Should I Watch..? Anvil: The Story Of Anvil
What's the Big Deal?
"Anvil: The Story Of Anvil" is a rock documentary film released in 2008 and was directed and produced by screenwriter and former roadie Sacha Gervasi. The film concerns the fortunes of the influential rock band Anvil many years after their Eighties heyday and the struggles of band founders Steve "Lips" Ludlow and Robb Reiner have trying to recapture their former glory. The film also features interviews with more successful rock musicians like Slash and Lars Ulrich discussing the impact Anvil had on their careers. The film was released to near universal critical acclaim and received numerous awards and nominations at film festivals all over the world. The film earned just shy of $1 million at the global box office and led to a resurgence in popularity for the band.
What's It About?
The film opens at the legendary Super Rock Festival held in Japan back in 1984, headlined by some of the biggest acts in rock history - Whitesnake, Bon Jovi and the Scorpions. Another headline act that failed to achieve similar success was Anvil, widely respected Canadian hard rockers with a frenetic, high-energy style all of their own. But unlike their peers, Anvil faded into obscurity with frontman Steve "Lips" Ludlow working as a driver for a children's catering company and drummer Robb Reiner working in construction. But neither man has given up on their dreams and they both still perform to loyal fans at their local sports bar, thirty years after appearing in Japan.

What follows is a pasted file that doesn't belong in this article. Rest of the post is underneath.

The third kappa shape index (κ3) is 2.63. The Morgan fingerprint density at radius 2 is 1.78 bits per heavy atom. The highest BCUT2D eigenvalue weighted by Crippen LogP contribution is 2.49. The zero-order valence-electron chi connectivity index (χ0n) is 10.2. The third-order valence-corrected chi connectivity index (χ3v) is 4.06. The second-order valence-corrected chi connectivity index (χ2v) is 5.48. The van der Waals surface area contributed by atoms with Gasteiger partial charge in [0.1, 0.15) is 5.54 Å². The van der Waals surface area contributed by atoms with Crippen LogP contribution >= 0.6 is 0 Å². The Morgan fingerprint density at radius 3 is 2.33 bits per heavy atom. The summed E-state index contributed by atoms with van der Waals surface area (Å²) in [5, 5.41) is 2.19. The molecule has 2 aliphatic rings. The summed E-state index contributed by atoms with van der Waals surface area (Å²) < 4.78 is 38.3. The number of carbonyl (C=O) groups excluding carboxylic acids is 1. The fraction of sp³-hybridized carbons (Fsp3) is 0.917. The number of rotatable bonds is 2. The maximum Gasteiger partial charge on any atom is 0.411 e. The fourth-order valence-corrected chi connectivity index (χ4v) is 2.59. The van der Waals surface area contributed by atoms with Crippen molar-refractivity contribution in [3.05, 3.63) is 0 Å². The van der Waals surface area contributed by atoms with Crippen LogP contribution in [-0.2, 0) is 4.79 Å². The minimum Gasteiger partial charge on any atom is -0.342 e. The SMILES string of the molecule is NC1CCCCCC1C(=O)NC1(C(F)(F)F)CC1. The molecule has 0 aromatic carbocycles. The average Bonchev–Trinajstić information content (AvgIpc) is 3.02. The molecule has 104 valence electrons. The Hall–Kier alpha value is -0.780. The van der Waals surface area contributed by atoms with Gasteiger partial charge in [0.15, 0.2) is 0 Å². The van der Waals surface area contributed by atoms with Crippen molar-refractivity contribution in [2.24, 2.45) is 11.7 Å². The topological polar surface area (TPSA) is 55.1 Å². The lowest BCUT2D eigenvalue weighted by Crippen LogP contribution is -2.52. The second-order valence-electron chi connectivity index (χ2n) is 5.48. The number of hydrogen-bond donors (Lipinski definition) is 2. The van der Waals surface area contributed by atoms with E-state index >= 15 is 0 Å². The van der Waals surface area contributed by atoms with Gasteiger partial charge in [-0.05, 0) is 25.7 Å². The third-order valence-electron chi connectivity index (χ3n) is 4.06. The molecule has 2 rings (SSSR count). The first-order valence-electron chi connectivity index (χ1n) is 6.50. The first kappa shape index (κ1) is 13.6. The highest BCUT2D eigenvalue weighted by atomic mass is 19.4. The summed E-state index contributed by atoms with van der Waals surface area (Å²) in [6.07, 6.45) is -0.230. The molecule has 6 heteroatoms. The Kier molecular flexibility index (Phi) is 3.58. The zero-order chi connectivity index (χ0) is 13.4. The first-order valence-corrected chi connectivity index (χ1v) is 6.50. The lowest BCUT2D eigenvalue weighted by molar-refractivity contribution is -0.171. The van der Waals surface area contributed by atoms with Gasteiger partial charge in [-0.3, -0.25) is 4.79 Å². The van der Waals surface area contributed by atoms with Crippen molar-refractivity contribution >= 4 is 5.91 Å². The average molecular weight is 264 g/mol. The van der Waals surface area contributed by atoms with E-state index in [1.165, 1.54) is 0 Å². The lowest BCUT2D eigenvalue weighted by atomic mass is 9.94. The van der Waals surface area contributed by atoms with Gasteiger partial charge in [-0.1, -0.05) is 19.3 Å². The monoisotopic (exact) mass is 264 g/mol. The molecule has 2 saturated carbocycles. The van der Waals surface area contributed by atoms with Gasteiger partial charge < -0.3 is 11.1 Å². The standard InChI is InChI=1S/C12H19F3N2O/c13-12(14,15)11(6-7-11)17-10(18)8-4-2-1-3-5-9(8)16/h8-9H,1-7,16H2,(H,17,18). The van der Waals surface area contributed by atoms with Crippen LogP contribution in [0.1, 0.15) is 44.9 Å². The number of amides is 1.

The film follows the band during a disastrous tour of Europe helmed by enthusiastic but naïve fan Tiziana Arrigoni with the group performing in front of dozens instead of thousands and the band frequently not getting paid for their efforts. In a last-ditch attempt at recovering their past glories, Lips gets into contact with the producer of their first three (and by far the most successful) albums - Chris "CT" Tsangarides - and persuades him to record a new album with them. However, the cost of travelling to England to record "This Is Thirteen" puts a strain on those around Ludlow and Reiner as well as the men themselves...
Steve "Lips" Ludlow
Chris "CT" Tsangarides
Release Date (UK)
20th February, 2009
Biography, Documentary, Music
What's to Like?
Any frustrated metal-head will sympathise with Steve and Robb in this film, two guys with a genuine passion and talent for what they do but somehow never quite getting the break they deserve. While comparisons with "This Is Spinal Tap" (1) are inevitable, there is actually a great deal of difference. While the misfortunes befalling the fictional band are comical, Anvil's downfall is as tragic as their reluctance to give up is admirable. Steve is a force of nature, his eternal optimism coming across as infectious and at times, misplaced. Robb, by contrast, seems a bit happier letting his best friend have the spotlight - every good drummer knows their place is behind the kit.
Not being familiar with Anvil or their music, they do appear to have genuine skill when it comes to playing and their love of their craft is plain to see. But the realities of their lives, coupled with the efforts of the record companies to move ever onward, makes their determination to succeed almost psychotic. It's the ultimate film for anyone who enjoys rooting for the little guy (something all English folks like myself do!), particularly if the underdogs in question are two guys in a quiet suburb of Toronto refusing to give up, grown up or compromise.